Tuesday, January 25, 2011

Shoot the Piano Player

I have very few beliefs or ideals, but I do posses a great love of democracy. I am a true lover of the people. The elites can suck it.

This goes double for the arts. I think poor and middle-class people should have art and music supplies airlifted in regularly. Give it to them as a tax break. Besides, it will keep them occupied so they won't have the time or inclination to break into my pleasure compound.

Some of my favorite art and music has come from the untrained, the unschooled, people who just have a burning desire to express themselves and create something out of nothing.

Lately, however, this love for the common people and their artwork has taken a turn.

As part of some sort of city-wide program, two pianos have been moved into the library lobby. The idea is for people walking by to play them and express the beauty which lurks within their weather-beaten and cigarette-reeking fingers.

For the most part, people are actually playing or attempting to play songs, which is a nice surprise. I was envisioning lots of angry Hulk-inspired bashing, if not teams of our regulars pushing the wheeled pianos out the front door in a mad rush to the closest pawn shop.

So while the idea has been somewhat successful, it is telling that the people who birthed this idea are safely walled away far, far away from the actual pianos. Me, I work on the two floors where I'm constantly hearing pianos echo throughout the day.

Last weekend, someone plinked out the piano part to Elton John's Benny and the Jets for about an hour. I'm not a big Elton John fan in the best of times, other than that Saturday Night's Alright for Fighting song, when he actually put some rock music in that rock music of his, but hearing the same six notes over and over again in the course of an hour would make the most hard-core Elton John fan run for the exits. Since that day, I have had just about every Elton John song I know running on a constant loop in my head, taking up precious space that could be used for making coherent blog posts.

Not only am I starting to feel like I work in the perfume counter at a particularly low-rent mall, I'm starting to hate the piano in general. If Beethoven himself got on one of the pianos, backed up by Little Richard, Jerry Lee Lewis and Schroeder from Peanuts, I'd still want to set the thing on fire and dump it in the river.

Nobody seems to know when the pianos will be removed, but my love for music and artwork coming from regular people? That was removed several weeks ago.

Thursday, January 20, 2011

Reflections On a Picture My Friend Kevin Uploaded to Facebook

It's 1986. You've just gotten off work and all you want to do is microwave some Orville Redenbacher, drink some Miller Lite and watch Magnum, P.I..
Your significant other wants to go out.

Shit. Instead of a relaxing night at home, you're going to have to be in a crowded, sweaty club, full of obnoxious people, overpriced drinks and DJs playing Lisa Lisa and the Cult Jam, when you could be watching Magnum solve a mystery and mess with Higgins.

Then again, if you go along with this idea and don't act like too much of a baby, there's the possibility you could get laid at the end of the night, so after some negotiation (two hours, tops, with the possibility of one dance depending on darkness, intoxication levels and music selection) you end up going out.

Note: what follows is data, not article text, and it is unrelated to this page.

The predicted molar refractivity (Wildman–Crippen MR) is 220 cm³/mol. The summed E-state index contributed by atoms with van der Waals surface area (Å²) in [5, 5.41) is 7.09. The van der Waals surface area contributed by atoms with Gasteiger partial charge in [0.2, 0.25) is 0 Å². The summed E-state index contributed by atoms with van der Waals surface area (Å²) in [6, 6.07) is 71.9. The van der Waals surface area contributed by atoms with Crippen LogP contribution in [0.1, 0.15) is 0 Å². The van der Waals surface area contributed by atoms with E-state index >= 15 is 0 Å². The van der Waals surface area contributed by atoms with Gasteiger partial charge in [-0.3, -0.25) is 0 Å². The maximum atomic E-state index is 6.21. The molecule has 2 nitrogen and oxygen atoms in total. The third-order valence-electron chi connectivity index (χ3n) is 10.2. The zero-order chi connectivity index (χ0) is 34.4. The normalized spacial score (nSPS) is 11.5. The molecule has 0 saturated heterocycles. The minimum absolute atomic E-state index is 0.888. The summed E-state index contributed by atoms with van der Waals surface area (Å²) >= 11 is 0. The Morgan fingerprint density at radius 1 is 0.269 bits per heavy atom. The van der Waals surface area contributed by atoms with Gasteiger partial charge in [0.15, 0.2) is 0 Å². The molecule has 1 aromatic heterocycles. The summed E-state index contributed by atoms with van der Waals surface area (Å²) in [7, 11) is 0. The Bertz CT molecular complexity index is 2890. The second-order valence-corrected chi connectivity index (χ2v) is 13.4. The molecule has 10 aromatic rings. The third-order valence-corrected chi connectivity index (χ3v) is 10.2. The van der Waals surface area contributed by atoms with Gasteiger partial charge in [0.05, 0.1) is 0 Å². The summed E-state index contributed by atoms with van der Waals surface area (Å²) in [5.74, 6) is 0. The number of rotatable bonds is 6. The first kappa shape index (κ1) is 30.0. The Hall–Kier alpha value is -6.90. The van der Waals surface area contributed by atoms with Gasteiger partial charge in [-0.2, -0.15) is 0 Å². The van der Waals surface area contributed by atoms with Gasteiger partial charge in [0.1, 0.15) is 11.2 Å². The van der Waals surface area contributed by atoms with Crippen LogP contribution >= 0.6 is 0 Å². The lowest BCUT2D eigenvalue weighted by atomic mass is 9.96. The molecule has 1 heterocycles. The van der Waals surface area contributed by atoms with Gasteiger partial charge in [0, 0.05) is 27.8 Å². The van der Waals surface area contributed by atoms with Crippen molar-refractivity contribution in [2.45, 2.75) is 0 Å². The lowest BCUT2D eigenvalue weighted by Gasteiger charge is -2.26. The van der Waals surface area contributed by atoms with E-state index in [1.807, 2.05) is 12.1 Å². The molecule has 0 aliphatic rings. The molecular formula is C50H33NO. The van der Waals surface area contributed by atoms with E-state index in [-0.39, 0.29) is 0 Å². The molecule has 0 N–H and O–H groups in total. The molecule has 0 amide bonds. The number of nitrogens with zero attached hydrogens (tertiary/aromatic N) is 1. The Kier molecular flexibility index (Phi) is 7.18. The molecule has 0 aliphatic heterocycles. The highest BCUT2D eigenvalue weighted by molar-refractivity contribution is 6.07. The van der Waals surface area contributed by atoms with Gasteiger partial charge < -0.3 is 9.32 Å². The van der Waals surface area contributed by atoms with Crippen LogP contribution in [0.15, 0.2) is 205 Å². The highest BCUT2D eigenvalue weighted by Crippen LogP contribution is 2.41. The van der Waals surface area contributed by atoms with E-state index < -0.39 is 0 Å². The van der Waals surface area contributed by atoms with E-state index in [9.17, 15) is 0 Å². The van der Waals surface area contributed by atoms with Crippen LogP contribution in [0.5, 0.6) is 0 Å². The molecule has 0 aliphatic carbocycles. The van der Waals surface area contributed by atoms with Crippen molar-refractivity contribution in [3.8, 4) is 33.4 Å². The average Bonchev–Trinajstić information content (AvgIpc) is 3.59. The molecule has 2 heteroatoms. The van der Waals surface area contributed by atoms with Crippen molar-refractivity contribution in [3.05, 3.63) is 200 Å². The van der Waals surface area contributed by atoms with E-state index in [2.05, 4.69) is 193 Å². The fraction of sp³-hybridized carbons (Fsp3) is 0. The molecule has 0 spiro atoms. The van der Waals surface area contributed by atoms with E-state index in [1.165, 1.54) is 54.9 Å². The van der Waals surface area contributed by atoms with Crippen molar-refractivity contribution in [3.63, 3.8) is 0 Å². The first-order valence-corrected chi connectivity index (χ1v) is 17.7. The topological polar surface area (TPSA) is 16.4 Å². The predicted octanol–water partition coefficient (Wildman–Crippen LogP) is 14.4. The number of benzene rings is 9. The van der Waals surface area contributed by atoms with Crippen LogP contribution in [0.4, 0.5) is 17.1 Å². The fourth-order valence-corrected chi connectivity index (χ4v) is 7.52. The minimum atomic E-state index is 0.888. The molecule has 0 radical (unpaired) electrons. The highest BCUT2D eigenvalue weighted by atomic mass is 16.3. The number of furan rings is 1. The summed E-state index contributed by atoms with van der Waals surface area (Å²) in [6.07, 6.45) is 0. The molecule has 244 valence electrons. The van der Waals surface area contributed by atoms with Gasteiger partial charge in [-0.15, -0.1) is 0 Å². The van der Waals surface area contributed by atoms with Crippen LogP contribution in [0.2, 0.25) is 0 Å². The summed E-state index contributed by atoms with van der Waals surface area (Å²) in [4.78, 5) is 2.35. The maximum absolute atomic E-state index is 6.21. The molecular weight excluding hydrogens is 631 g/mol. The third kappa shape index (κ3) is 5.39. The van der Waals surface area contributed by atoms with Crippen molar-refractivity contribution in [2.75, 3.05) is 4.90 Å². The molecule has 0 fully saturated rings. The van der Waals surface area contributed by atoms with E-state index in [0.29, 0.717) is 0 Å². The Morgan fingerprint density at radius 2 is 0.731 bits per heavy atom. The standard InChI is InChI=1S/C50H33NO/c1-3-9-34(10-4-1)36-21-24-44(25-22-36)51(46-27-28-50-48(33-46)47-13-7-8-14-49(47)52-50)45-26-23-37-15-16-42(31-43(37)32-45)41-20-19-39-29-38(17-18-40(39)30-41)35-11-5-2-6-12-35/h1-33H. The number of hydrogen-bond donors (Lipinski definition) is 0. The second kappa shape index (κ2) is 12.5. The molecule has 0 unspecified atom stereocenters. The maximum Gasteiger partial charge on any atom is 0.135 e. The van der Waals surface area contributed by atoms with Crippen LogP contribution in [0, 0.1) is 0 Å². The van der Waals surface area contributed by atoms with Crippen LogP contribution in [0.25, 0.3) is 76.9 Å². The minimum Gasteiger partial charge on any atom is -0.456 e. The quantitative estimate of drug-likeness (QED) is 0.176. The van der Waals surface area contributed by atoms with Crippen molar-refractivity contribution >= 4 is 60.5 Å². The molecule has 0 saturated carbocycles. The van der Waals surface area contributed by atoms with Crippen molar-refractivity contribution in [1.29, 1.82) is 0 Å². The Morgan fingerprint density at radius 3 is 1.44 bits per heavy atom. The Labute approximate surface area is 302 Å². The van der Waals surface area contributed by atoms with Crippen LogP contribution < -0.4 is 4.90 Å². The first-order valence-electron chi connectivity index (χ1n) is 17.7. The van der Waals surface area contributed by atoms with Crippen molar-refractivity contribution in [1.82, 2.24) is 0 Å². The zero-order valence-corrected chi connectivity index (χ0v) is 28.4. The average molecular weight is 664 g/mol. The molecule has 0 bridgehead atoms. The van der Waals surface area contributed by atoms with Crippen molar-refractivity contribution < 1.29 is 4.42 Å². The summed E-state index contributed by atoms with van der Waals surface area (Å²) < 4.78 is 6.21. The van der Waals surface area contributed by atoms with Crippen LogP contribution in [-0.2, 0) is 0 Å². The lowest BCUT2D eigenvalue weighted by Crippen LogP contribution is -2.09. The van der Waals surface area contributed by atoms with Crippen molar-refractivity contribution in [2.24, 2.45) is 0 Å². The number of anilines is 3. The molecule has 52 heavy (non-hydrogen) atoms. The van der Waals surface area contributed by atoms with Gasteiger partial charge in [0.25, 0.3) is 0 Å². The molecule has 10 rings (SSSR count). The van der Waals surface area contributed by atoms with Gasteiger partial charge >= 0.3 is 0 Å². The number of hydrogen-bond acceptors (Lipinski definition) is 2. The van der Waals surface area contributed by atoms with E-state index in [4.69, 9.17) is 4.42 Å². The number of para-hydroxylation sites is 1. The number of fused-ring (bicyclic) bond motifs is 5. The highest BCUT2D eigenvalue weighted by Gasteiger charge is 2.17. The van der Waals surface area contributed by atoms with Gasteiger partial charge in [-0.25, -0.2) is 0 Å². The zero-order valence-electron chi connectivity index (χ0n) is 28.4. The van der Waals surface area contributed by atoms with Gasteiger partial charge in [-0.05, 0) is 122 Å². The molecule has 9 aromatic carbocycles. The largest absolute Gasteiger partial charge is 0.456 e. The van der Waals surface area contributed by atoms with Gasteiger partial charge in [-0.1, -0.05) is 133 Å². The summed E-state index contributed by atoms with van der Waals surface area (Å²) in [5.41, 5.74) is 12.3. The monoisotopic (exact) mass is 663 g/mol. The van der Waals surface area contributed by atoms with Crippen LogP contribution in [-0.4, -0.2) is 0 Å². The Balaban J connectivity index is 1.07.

After walking in you realize you've made a mistake and are already checking your watch every few seconds wondering what she sees in this place. You've got better music at home, and you don't have to pay to drink, either. I'll bet Magnum's doing something cool right now.

"No, I don't feel like dancing right now. You go ahead, though. I'll be right here."

Jeez, this sucks. I wish I had that popcorn I was going to make. Well, she's happy, maybe that'll pay off later. I should really go to the bathroom.

God, these people are just terrible. Don't they have to work in the morning? And they see me heading to the bathroom. You can't just move two steps? No? You're going to make me walk all the way around you while you have your yelly conversation? Yeah, that's cool, why ...

Holy shit.

Hanging out by the bathroom you see them. Three people who deserve to be carved into a Mount Rushmore of '80s awesomeness.

"What...what are you guys doing here?"

"We're looking for people to join our big rock and roll comedy awesomeness tour. Mr. T's sleeping on the bus. Looks like you're tonight's big winner."

"Let's go. I can call work from the road."

After that, people describe your life as a roller coaster ride. This is laughingly incorrect, as you will only encounter constant highs, highs not known to mortal men. You will experience explosions of excitement and exquisite life-changing ecstasy day after day. You will also be turned onto Rodney Dangerfield's secret knowledge of the occult, which will pay dividends for the rest of your life.

At least that's what I got out of the picture. You might just see Pee Wee Herman, Rodney Dangerfield and David Lee Roth hanging out in front of what looks like a county fair or miniature golf course.

Tuesday, January 18, 2011

Dennis the Menace

Remember that old '50s TV show based on the Dennis the Menace comics? No? It used to be on Nick at Nite all the time. It was called Dennis the Menace.

Well, about 15 years ago I was visiting my parents and decided to drive up to Tampa to check out this antique toy show. I figured there would probably be some cool old robot or monster toys that I probably couldn't actually afford, but it's not like I was doing anything else, and maybe that cute girl that ran that vintage store in Ybor City who was nice to me would be there and she'd dump her stupid boyfriend/co-owner and we'd start a new life together, buying and selling awesome old toys and ...

Oh yeah, Dennis the Menace.